with them which amplify the signal travelling along theh. By adjusting these weights, the network learns to provide the required output for a given input. In the feed forward architecture, the nodes are grouped in layers with the outputs from nodes in one layer being connected to the inputs of nodes in the next. The connections are unidirectional, so that a signal is presented to the input layer, and propagates through the hidden layer(s) to the output layer. The nodes in the input layer have a linear transfer function, not a nonlinear firing rule, and act as a scaling stage to the inputs data. Scaling also occurs at the output node to make the output to lie in the range of 0 to 1. The ideal network architecture depends on the problem being addressed. The number of inputs to the network is detennined by the features chosen. Having one or more hidden layers in the ANN topology allows the network to make more complex associations between input and output [lo]. The number of nodes required in the hidden layer(s) depends on the complexity of the relationship between the inputs and outputs. There is no defrnite way of pre-determining the optimum network size and architecture, without trying and testing different configurations. A neural network with five inputs, corresponding to the energy in five frequency bands was used. The network had one hidden layer and an output layer with one node. The number of nodes in the hidden layer was varied and good performance on the test set was obtained with between five and nine nodes. The results here use a network with seven nodes in the hidden layer, and the layers are fully connected, as shown in Fig 3. In summary ANNs are good at performing pattern recognition, can cope with previously unencountered situations and are robust in the presence of noise. Also, because the processing information of the network is stored in a distributed manner among the weights, neural networks can still function, albeit with some degradation, if parts of the network are malfunctioning.

Y is a value which lies in a range determined by the transfer function, in this case the hyperbolic tangent tanh(x). The bias allows the transfer function to be shifted and can be considered as a weighted signal from an output which is always one for training purposes. The connections between the nodes have weights associated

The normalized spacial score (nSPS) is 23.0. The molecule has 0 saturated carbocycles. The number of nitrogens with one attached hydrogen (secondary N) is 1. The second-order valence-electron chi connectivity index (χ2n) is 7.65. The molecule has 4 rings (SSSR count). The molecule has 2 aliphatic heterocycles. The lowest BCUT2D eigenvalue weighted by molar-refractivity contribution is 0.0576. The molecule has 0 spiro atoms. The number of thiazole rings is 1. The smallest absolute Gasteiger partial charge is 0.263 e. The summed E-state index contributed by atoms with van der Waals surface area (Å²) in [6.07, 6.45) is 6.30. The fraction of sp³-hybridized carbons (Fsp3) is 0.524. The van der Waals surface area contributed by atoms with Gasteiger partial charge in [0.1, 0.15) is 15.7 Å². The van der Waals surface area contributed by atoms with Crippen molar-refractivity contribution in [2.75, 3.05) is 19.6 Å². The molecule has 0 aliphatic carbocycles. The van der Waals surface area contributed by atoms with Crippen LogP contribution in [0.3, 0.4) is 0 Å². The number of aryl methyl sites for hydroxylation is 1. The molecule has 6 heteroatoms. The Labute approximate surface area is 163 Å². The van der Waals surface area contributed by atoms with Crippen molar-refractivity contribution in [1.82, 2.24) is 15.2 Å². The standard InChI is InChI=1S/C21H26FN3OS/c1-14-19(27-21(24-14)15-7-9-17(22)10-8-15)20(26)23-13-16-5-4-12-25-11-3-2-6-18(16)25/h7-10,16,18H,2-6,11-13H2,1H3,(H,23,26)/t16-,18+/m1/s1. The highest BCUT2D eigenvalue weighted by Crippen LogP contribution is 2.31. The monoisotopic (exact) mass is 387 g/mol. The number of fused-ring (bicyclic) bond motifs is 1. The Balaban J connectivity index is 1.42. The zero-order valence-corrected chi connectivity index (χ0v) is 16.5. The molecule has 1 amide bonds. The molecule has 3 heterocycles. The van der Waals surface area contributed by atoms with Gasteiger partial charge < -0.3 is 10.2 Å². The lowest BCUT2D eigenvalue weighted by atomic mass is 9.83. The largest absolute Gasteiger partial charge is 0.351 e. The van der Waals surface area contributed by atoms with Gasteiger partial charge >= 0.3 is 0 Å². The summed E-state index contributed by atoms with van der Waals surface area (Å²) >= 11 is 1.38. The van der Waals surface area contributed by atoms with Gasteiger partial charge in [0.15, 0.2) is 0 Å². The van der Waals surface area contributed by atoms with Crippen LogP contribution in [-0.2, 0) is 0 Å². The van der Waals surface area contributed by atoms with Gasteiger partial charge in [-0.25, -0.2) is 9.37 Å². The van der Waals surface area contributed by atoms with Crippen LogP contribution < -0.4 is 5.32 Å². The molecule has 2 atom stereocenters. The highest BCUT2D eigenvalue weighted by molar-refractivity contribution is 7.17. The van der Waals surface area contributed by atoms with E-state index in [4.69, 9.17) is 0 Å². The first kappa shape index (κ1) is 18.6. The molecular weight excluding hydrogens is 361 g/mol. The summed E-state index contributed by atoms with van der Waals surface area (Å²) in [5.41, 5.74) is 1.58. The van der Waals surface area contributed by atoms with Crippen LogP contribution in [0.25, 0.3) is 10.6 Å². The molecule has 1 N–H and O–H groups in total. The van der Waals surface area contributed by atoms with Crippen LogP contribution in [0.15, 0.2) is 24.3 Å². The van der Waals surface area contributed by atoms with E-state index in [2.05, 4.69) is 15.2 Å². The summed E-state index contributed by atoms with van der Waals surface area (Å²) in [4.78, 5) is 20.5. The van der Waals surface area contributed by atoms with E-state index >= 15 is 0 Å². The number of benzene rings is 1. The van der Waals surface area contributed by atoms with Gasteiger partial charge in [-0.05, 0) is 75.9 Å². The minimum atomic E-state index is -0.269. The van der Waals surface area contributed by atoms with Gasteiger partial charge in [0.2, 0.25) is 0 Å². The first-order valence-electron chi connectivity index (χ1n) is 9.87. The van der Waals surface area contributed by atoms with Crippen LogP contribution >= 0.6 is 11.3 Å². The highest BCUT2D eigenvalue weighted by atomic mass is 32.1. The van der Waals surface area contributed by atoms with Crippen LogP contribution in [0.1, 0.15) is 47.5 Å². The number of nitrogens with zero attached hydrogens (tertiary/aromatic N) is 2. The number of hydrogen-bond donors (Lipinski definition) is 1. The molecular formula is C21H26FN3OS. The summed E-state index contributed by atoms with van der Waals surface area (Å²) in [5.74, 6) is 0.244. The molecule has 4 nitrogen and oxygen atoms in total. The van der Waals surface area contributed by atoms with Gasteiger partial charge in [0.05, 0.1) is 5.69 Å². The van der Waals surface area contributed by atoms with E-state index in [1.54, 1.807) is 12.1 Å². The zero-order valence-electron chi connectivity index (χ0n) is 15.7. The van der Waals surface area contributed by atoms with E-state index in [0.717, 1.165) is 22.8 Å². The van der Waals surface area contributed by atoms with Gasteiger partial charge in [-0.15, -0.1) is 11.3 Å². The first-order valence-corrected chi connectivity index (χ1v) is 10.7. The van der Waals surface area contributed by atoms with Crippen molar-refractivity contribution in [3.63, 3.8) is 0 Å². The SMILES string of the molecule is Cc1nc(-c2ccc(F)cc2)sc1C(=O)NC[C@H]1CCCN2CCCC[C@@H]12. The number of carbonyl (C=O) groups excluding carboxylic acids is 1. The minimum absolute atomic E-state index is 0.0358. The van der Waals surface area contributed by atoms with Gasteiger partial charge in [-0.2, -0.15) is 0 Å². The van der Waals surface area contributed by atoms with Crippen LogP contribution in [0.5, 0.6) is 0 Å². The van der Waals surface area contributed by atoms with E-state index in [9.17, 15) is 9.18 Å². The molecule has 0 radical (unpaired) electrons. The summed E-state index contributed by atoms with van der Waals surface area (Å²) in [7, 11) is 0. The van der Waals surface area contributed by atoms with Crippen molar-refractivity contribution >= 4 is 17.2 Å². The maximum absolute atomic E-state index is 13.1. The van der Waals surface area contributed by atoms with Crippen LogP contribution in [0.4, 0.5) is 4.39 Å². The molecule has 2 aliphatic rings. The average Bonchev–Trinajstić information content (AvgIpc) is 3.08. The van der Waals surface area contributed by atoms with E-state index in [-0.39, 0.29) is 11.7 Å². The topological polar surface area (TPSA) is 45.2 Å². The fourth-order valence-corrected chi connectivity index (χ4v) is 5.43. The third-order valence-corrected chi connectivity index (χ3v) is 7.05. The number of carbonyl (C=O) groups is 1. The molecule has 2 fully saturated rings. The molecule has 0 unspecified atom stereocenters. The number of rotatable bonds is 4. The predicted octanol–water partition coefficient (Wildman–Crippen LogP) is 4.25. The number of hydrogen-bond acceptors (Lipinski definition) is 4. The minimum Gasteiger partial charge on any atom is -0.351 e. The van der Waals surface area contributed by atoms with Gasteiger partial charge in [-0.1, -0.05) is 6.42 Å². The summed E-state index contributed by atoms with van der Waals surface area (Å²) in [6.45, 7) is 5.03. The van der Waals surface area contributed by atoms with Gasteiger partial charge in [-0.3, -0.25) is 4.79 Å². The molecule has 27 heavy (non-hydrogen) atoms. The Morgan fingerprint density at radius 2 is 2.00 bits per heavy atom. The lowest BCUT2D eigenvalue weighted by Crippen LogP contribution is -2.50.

5. PRACTICAL IMPLEMENTATION
A prototype hardware has been built by Bath University in conjunction with Reyrolle Protection Ltd (RP), illustrated in Fig. 4. The prototype is based on an existing RP modular protection hardware design, with the addition of a new

Faulted phase
Eaable and Phase Selection
I
...._____..... . . . . . . . . . . . . . . . . . . . . . . . . .
. . ....___.____..... .. .. . .. . . .
I

N& Network
Figure 4 BLOCK DIAGRAM OF ADAPTIVE SPAR CIRCUIT

Trip and lock out

753

transputer based processor card. The neural network and feature extraction software processes and assorted control logic run on the transputer card. The adaptive SPAR prototype samples three voltage phase waveforms at 600Hz and digitally selects the faulted phase, from programmed status inputs. The most recent N samples one full cycle at the power frequency are passed to the feature extraction process, which measures the energy contained in the five frequency bands. These features are passed to the ANN input layer which scales the values to fall within a suitable range for the activation function used. The ANN calculates a scaled output value in a range of 0 to 1, that indicates the class in which the network considers the input to be. The window of data from which the features are calculated is then moved on by M points, as in equation 18, in this case 1 point. In a practical system the output of the network would be compared with a threshold value over some period of time, ie. some number of consecutive outputs of the network, and then a decision would be made whether to reclose, or trip the two healthy phases and lock out. In this prototype, an input is presented to the network and an output generated every twelfth of a cycle (1/600sec). The values of N and M (equation 18) used were 12 and 1 respectively. The 12 bit analogue to digital converter uses filters to prevent aliasing around the sampling frequency with a cut off frequency of around 230Hz. Included in the prototype is a timer which causes the relay to trip the two healthy phases and lock out if reclosure is not initiated within a prescribed time.

6. RESULTS OF ANALOGUE AND DIGITAL TESTS

In the engineering of an ANN solution to a problem, it is

essential to test the network on previously unseen data. The output from the ANN software was measured over a test set of 40,000training cases. Analogue tests were carried out from voltage signals generated by a PTL. These voltage signals were at nominally 63.5V rms, the substation voltage which the circuit would expect to meet in practice under full system voltage. The PTL was driven by simulated waveforms from the EMTP software package. The transputer processor has hardware links which provide a channel through which results were taken from the adaptive SPAR in real time operation. The CAD modelling of the input transformers, filters and the quantisation process were proved by comparing theoretical and actual input circuit responses. The output of the network was trained to be 0.1 to indicate do not reclose and 0.9 to indicate safe to reclose. The actual output of the network varies between zero and one. The output of the ANN in the relay in response to a typical transient fault voltage is shown in Fig. 5. It can be seen that the NN output switches from low to high when a full cycle of post secondary arc waveform is encountered. A typical permanent fault is shown in Fig. 6 with the corresponding output from the neural network. The permanent fault illustrated here is a 100 ohm bolted fault and it is seen that, as required, the ANN output remains at the desired low level. A graph of the normalised density of the output of the network over the test set is shown in Fig. 7. This displays the number of outputs of the ANN over the range of all the possible values, normalised to unity area. It can be seen from Fig. 7 that there is a wider spread of values around the high condition than around the low condition. In general the errors that occurred are grouped around transitions of state in the behaviour of the tripped phase. For